(Photo credit: Wikipedia)
It’s almost golf season. Rotten golfer and cheap person that I am, I generally buy “recycled” golf balls for my non-tournament play. These are balls that some intrepid soul fished out of a water hazard (nasty work as this article shows) and which are cleaned up and sold by any number of websites. I usually purchase 8 or 10 dozen before the season begins and since I had a couple of discount coupons in my mailbox, I logged on to the site from which I’ve made several purchases before. I put my purchases in my shopping cart and went to log in so I could check out quickly. My login credentials are stored in a password manager, which filled in the user name and password automatically. Unlike the other few times I’ve used the site, a box popped up letting me know that my credentials would be shared with Hubspot, a well-known CRM system. That’s when the fun began.
I suspect it had to do with the use of a third-party cookie, but I couldn’t log in. I was told my information was incorrect (it wasn’t) and they couldn’t log me in. Sure, I could have called their phone number (listed right on the cart – props for that) but who knows how long that would take. I also could have checked out as a guest, but then I needed to find my credit card and type in all the billing and shipping information that was already on file. In short, they’d created friction in the sales process, and at the very worst moment to boot. What was worse is that a chat window popped up (more CRM) asking me if I was finding everything I needed? I responded immediately, explained the situation and was greeted by a reply that stated “Matt” (the name that popped up) would be with me shortly. At that point “shortly” was too long.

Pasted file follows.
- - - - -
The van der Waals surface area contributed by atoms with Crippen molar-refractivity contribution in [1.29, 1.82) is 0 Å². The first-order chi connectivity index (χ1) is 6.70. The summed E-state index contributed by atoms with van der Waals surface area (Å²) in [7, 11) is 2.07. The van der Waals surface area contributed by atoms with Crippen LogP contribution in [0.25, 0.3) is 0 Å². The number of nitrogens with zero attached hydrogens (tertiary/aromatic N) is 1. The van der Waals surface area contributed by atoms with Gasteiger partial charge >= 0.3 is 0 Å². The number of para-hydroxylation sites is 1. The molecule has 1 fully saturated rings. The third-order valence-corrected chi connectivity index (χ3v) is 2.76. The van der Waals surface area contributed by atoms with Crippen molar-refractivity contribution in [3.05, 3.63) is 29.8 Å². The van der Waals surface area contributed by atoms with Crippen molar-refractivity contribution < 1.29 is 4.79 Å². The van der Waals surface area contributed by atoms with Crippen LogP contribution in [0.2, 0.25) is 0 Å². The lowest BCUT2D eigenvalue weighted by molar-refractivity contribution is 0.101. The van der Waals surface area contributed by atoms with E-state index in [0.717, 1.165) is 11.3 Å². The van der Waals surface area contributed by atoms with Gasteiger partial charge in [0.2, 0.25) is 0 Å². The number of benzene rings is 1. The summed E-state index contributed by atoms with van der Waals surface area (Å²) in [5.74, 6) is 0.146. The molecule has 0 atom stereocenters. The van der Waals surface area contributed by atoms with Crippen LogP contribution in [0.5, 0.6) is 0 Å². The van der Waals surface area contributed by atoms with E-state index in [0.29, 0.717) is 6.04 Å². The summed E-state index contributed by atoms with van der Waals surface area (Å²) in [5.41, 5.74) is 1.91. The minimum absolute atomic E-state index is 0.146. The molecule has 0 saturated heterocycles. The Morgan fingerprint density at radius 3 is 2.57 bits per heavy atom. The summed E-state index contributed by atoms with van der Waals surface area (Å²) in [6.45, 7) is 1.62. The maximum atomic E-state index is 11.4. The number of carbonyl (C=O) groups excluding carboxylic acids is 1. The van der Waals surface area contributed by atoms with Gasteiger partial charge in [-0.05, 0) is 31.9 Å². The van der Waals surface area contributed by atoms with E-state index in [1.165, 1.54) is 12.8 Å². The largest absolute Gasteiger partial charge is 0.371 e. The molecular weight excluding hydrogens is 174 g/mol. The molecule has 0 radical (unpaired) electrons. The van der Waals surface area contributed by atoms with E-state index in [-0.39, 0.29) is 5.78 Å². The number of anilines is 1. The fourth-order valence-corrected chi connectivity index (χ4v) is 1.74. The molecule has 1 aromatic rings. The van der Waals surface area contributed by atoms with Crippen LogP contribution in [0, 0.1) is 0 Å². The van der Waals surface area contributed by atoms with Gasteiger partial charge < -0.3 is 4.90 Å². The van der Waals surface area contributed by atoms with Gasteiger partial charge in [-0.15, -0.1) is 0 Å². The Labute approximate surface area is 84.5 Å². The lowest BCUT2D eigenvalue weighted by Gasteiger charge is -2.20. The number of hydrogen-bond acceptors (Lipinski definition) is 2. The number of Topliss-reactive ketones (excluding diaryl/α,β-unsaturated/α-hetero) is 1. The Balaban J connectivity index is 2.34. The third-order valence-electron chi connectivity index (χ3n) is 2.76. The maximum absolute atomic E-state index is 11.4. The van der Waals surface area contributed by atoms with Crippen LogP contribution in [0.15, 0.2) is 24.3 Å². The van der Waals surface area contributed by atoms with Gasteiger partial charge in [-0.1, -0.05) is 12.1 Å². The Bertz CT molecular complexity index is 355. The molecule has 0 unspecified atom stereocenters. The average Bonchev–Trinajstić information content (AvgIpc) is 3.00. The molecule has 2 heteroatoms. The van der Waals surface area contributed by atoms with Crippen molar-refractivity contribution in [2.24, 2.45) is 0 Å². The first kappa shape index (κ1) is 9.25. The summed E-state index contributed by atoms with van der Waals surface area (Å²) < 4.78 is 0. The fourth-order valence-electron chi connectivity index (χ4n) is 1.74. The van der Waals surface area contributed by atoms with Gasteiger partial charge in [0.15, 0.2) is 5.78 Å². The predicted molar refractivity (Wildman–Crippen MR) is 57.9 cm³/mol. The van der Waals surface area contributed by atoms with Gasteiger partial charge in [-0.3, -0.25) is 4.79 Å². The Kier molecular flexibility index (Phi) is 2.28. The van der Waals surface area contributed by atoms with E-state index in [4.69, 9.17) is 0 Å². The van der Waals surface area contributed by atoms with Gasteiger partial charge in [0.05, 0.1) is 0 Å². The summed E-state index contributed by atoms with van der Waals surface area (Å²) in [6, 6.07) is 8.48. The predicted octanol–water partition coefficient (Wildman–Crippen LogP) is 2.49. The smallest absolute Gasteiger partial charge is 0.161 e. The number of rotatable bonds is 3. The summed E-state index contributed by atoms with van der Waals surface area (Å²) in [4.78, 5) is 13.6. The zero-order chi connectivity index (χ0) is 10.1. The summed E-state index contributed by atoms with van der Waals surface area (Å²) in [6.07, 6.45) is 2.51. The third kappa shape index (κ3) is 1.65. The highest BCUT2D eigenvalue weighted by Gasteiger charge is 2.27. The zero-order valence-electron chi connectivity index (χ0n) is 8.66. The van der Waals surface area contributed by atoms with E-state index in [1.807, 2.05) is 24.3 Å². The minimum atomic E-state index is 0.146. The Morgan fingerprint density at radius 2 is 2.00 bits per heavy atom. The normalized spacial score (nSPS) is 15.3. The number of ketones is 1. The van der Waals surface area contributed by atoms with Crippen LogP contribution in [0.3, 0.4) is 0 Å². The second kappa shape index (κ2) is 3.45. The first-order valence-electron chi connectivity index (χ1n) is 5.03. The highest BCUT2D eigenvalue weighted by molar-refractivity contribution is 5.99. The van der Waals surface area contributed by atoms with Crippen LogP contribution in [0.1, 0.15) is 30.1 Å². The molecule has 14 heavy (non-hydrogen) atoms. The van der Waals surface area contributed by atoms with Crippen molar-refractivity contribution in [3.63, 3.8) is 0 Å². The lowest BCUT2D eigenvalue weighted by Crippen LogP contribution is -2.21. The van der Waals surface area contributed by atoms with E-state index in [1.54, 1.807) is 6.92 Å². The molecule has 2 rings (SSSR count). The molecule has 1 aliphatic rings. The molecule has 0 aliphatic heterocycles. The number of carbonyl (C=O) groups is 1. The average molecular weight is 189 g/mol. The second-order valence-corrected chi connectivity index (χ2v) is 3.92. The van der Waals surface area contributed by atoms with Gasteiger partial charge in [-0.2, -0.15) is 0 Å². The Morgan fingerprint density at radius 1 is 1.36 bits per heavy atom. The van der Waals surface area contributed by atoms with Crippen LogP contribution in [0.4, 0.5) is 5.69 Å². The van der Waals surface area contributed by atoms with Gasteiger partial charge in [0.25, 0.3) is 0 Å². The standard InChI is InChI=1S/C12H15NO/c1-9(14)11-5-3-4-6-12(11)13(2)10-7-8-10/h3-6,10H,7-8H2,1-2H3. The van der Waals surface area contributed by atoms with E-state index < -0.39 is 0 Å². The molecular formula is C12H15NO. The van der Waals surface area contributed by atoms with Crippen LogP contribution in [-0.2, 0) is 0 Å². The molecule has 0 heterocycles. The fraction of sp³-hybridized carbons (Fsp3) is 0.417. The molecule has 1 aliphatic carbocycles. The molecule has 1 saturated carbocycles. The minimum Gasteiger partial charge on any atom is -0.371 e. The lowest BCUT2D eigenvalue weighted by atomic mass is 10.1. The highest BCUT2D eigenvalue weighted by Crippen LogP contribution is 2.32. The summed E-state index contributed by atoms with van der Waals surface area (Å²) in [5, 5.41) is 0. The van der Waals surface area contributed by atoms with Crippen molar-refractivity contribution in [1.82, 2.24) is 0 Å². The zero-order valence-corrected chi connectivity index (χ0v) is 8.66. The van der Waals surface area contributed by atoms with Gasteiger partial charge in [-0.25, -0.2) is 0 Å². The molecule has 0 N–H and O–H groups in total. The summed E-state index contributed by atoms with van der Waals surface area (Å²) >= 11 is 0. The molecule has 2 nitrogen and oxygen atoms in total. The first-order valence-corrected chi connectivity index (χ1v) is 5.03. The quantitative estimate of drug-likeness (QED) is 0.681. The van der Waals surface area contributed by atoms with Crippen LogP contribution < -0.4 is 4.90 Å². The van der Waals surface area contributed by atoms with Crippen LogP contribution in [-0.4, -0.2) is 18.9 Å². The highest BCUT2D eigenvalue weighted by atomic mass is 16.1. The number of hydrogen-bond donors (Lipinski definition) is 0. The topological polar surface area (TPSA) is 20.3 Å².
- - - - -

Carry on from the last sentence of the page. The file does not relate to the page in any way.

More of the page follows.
Since I had a coupon for another site that offered the same balls at a lower price and a 15% discount along with free shipping, I ordered from the competition. Sure, I had to type in the information but at least now I was getting a better price. While I was willing to pay a bit more to do business with a site I knew in a seamless manner, when it became a hassle, thereby lowering the value, price became an issue. Interestingly, about an hour later I received an email (automated) asking me if I had forgotten something since there were items in my shopping cart. I responded to the customer service address with a shorter version of what you’re reading. Maybe I should have charged them for the consulting?